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Macron risks new criticism over human rights with lucrative trip to Egypt

Ludovic Marin, AFP | French President Emmanuel Macron and First Lady Brigitte Macron visit the Abu Simbel temples in Egypt.

France's Emmanuel Macron began a three-day trip to Egypt on Sunday that will include a meeting with President Abdel Fattah al-Sisi to sign deals worth hundreds of millions of euros, a move likely to spark new criticism of Egypt's human rights record.

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The French leader is accompanied by his wife Brigitte and a delegation including Foreign Minister Jean-Yves Le Drian and Defence Minister Florence Parly.

Macron is scheduled to meet Egyptian President Abdel Fattah al-Sisi on Monday for talks aimed at strengthening the "strategic partnership" between the two countries. They are expected to sign some 30 deals worth several hundred million euros in the fields of transport, renewable energy, health and agriculture.

>> Read more: Egypt abuses put French military deals in spotlight as Macron heads to Cairo

Egypt has remained an essential market for French armaments, buying French fighter planes, warships and a military satellite in a deal worth more than €1 billion as well as signing a €5.2 billion deal in 2015 for the purchase of Rafale fighter jets, missiles and a frigate.

France continues to see the Arab world's most populous country as central to stability in the region despite human rights concerns.

Successive French presidents have routinely faced questions from journalists and activists on the Sisi administration’s rights abuses. They are typically met with evasive replies, leading Amnesty International to slam France’s “deafening silence” on Egyptian human rights.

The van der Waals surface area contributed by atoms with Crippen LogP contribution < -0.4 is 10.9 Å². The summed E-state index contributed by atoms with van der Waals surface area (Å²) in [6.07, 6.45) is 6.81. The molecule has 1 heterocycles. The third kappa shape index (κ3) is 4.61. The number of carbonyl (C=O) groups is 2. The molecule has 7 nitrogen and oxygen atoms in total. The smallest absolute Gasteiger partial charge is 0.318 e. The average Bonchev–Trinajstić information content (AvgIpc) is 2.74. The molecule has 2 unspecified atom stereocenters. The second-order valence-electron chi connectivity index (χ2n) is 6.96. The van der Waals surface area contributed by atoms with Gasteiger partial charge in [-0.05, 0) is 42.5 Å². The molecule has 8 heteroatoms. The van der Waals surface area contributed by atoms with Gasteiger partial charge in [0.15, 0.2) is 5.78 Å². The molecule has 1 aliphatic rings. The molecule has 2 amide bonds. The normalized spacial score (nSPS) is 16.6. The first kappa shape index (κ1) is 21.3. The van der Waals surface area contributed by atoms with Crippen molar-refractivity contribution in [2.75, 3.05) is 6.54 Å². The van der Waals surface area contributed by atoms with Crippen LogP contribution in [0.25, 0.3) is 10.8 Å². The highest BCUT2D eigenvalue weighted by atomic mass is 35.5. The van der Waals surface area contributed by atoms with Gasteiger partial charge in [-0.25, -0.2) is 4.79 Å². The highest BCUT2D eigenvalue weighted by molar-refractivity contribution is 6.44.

Since Sisi assumed office in 2014 the security situation in Egypt has steadily deteriorated and its often brutal security services have become even more so, relying on a “widespread and systematic use of torture", according to Human Rights Watch.

Civil rights have eroded as well, and today Egyptians are less free to assemble or speak out. The press has largely been muzzled and critics of the government are routinely jailed or even disappeared. Human rights activists are barred from leaving the country and some have had their assets frozen. Internet sites, including those of news organisations, have been blocked, NGOs have been shuttered and their directors targeted. Egyptian authorities have also launched a drastic clampdown on Cairo’s gay community.

During his first meeting with Sisi in October 2017, Macron told reporters in Paris that it was not up to him to “lecture” his Egyptian counterpart on human rights abuses.

“I believe in the sovereignty of states, and therefore, just as I don’t accept being lectured on how to govern my country, I don’t lecture others,” Macron said at a joint news conference.

(FRANCE 24 with AFP)

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